Bristol City’s home comforts continue after three years of diet at Ashton Gate

West Country outfit put in another good display on their home turf as Pearson’s side see off Boro.
The Ashton Gate Eight are celebrated during the win against Middlesbrough.The Ashton Gate Eight are celebrated during the win against Middlesbrough.
The Ashton Gate Eight are celebrated during the win against Middlesbrough.

“They’re not a solid side. They’re better than that. They’re a good side.” That was Nigel Pearson’s assessment of the men from the North East on Saturday late afternoon.

Chris Wilder’s team had lost just once in 13 games coming into this match and just three times under the former Sheffield United manager in total, who has now seen his sides concede four goals to Andi Weimann in the last three meetings between City and his Middlesbrough and Blades teams.

This was possibly one of the best home displays of the campaign for the Robins - in a battling sense at the least; Severnside Derby win the zenith? - at the perfect time, coming as it did at the end of a cracking celebration of the Ashton Gate Eight.

Indeed, Wilder has lost four times in six games against City now. Only four clubs in English football have a better record than that (Leicester, never lost to Wilder, and Plymouth, Burton and Southend, with the Shrimps having strangely won 10 of 14 meetings).

The 2-1 win was a great dessert to the main event. That succulence supplied by the electric Antoine Semenyo in attack, as Andi Weimann again showcased why he has become one of the division’s best attackers, netting in back to back games and registering 16 goals in 33 games played in the English second tier in 21/22.

Here was another good showing in BS3, even if there was another late goal conceded to deny a clean sheet, irking the manager. A fourth home win in succession and a seventh of the league campaign (from 17) shows good improvement at the team’s own stadium though, after we saw just seven in total across the 20/21 league season.

Think back to the last years of Lee Johnson, and also under Dean Holden, and consistency at Ashton Gate was hard to come by. There is reason to hope that Saturday was another station on the long road to being the beginning of something special though.

After a slow start, one win in the first eight remember, it’s now seven wins in the last 10 alone. There is still a long way to go but the victories could - if they keep coming - solidify into something eventually magnificent.

As Pearson explained following the match: “We have an awful long way to go”, acknowledging the path ahead. Only Reading have conceded more goals than City in home games this season for a start.

City have achieved a modicum of consistency in their home games of late though and not since December to February 2018/19, en route to that eighth-place finish under Lee Johnson, has the South West club won four home matches in a row. Long may it continue.

Chris Wilder and Nigel Pearson met as opposition managers in December 2019. (Photo by Nigel Roddis/Getty Images)Chris Wilder and Nigel Pearson met as opposition managers in December 2019. (Photo by Nigel Roddis/Getty Images)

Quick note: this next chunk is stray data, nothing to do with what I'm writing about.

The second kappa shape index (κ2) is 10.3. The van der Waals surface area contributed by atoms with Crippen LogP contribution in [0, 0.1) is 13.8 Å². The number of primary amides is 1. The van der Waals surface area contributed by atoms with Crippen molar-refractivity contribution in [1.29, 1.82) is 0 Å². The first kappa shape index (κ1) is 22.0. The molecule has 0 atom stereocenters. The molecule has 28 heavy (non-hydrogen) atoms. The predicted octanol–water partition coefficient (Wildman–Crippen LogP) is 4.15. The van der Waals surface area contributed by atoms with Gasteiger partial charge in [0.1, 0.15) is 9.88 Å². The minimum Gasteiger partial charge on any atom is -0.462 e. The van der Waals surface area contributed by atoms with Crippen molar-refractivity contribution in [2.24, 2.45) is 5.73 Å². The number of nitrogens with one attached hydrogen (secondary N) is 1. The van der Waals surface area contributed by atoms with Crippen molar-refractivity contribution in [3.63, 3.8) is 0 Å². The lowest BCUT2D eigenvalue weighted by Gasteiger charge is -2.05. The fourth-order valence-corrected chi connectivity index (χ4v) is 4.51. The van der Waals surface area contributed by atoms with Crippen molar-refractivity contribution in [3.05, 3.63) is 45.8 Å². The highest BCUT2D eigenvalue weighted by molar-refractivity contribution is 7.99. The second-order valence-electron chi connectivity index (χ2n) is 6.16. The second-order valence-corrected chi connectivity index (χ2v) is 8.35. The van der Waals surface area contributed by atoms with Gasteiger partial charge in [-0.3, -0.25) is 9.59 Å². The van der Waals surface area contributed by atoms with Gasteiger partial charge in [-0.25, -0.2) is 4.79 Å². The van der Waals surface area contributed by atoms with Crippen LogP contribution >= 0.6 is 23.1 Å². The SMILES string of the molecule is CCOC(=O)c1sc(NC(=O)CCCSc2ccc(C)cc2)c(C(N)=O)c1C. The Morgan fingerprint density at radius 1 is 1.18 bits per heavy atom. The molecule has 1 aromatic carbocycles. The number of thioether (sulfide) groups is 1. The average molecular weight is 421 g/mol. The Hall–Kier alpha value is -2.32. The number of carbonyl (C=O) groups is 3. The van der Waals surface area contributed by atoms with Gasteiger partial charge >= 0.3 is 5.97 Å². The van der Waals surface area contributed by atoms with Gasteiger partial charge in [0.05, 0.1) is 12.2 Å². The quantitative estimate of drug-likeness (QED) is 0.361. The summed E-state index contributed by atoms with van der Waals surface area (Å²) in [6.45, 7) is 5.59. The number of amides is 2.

Chris Wilder and Nigel Pearson met as opposition managers in December 2019. (Photo by Nigel Roddis/Getty Images)

“I think for us it is a huge plus to play in front of our own fans and I think our players were thankful for our fans again. I think we showed qualities which people who support teams appreciate and that is honesty, hard work as a baseline,” opined Pearson on the recent home successes in reply to us pointing out the improved record at Ashton Gate on Saturday.

The Robins looked more solid at the back with Dan Bentley returned in the nets (first start since the Huddersfield defeat in December) and making nine saves on the day, possibly the pick being as he rushed out to stop Marcus Tavernier equalising in the second half.

In front of him, City lined up in an innovative 2-3-2-2-1, as Pearson explained to Bristol World following the match that effectively a diamond was used, with the prolific Weimann playing at the tip and the effective Joe Williams at the base.

“It [Williams’ role] was a front sweeper. Whether you see it as a front sweeper or part of a back five, it doesn’t matter. However you see it, it is what it is,” Pearson told us after the victory.

“His role today was wherever possible be in front of the line or in between the two centre backs because we knew their midfield players would split. You could almost say we were a diamond in the midfield but it doesn’t matter how you see it.”

Nigel Bielsa? Marcelo Pearson? Regardless, the former Leciester City manager won this tactical battle, and his charges excelled on the grass.

The South Stand responded, followed by all four stands and particularly rousing was the circa 19,000 City supporters singing “Bounce around the ground...” and then appropriately “Eight men had a dream...” in the final five minutes.

Those City supporters have a dream too. That once again a period of financial instability can become overcome. That the selfless acts of the players can unite. And that the Robins can maybe match the 1982 guard who played under manager Alan Dicks and took City to the big time (Peter Aitken and Julian Marshall aside).

Football is often cyclical. Given good time at the helm (as Dicks had), maybe Pearson can replicate the 1976-80 story and City’s time will likewise come again. If that is to happen, we’ll need more days like Saturday. It all starts at Ashton Gate.